Jo Simpson, Sierra League & Council (Reno, NV) received the FWSA Hans Georg Award for long-term service to organized skiing. Other individuals receiving recognition awards included: the FWSA Elizabeth “Schatzi” Wood Award for a decisive contribution to skiing to Jane Gutierrez, Los Angeles Council of Ski Clubs (Hawthorne, CA); the FWSA J. Stanley Mullin Award for a decisive contribution to skiing to Todd Hood, Los Angeles Council of Ski Clubs (Palos Verdes Peninsula, CA); the FWSA Jordan-Reily Award for Outstanding Contribution to Public Affairs, to Amy Berry, Tahoe Fund; and the Terry Smith Award for greatly contributing to the advancement of intramural skiing to Kevin Kermode, Mammoth Mountain. The FWSA Jimmie Heuga Award was presented for Outstanding Humanitarian, to Dee Armstrong, Can Do MS. The FWSA Councils’ Man & Woman of the Year program, sponsored by Big White Ski Resort, recognized Kim Hovren and Mike Bouton of Intermountain Ski Council. The FWSA Presidents Award was given to; Tom Kelly, VP of Communications, US Ski and Snowboard Association; Michael Bouton, 2017 Host Council Convention Coordinator and Past President of Intermountain Ski Council; and to Jane Gutierrez, FWSA VP of Membership, and Snowsports Leadership Academy Chairperson.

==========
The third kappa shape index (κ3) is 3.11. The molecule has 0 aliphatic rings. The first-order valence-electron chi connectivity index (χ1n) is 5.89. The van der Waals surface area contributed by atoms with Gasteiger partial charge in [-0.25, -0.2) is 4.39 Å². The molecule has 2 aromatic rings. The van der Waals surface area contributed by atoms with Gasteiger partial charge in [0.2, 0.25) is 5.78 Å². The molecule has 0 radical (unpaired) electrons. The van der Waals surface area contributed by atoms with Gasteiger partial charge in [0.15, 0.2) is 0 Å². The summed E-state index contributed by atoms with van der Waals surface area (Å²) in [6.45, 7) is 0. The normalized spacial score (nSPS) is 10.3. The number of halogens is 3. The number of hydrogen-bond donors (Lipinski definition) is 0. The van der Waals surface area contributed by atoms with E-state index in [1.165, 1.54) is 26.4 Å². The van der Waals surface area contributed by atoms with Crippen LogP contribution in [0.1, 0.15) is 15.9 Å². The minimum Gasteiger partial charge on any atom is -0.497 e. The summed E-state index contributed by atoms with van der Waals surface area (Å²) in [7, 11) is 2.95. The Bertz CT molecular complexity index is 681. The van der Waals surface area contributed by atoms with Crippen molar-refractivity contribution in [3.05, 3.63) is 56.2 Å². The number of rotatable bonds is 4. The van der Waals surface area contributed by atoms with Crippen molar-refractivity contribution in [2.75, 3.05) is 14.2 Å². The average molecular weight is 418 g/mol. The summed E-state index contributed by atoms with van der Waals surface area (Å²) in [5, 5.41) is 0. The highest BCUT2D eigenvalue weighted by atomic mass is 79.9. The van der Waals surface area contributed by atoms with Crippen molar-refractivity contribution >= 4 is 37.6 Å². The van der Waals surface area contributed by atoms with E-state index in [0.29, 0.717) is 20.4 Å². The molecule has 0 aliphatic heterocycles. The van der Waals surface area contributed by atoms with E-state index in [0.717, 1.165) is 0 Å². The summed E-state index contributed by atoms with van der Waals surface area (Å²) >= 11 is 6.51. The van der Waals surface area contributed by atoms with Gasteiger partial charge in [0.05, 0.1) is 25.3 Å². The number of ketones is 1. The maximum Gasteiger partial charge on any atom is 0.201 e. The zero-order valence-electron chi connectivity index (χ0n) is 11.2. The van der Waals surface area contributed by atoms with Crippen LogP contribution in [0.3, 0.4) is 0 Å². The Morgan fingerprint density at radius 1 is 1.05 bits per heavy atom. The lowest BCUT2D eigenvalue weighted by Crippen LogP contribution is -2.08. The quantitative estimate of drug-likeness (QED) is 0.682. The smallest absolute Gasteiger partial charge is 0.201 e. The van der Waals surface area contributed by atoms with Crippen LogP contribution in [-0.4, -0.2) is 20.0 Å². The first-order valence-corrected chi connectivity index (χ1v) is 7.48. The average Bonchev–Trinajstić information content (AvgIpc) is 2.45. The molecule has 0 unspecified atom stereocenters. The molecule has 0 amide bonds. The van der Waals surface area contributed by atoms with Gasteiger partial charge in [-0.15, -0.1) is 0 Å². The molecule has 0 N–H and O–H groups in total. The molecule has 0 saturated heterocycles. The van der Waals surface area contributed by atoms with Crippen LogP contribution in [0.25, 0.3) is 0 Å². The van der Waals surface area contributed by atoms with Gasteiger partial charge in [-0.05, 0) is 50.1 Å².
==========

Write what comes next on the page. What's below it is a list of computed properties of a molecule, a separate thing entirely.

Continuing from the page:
The Wentworth Award for the Outstanding Publication was presented to Pacific Rim Alliance (Masters Class) and North Island Snowdrifters (Novice Class). The Outstanding Website Awards were given to: Pacific Rim Alliance (Masters Class) and Conejo Ski and Sports Club (Novice Class). The FWSA Charity & Community Service Recognition Awards were presented to Monterey Ski & Social Club (Double Diamond Class), and Bogus Basin Ski Club (Diamond Class).

Special presentations were made to Monica Palmer, a member of the Reno Ski and Recreation Club, for the FWSA Safety Person of the Year Award, sponsored by Telluride Ski Resort. The FWSA Western Ski Heritage Award, sponsored by Steamboat Ski & Resort Corporation, was presented to Ingrid Wicken, ski historian and author of “50 Years of Flight”. Historic Ski Club designations were awarded to Long Beach Ski Club and Wailers Ski Club.

The FWSA Athletic Scholarship Program raised over $5,000 during the Convention through a raffle, silent auction and oral auction of two trips sponsored by Whitefish Mountain Resort and Averill Hospitality - The Lodge at Whitefish Lake and Firebrand Hotel. The FWSA Athletic Scholarship Program, which began in 2004, has awarded 123 scholarships for a total of over $129,000 to deserving USSA racers throughout the western United States.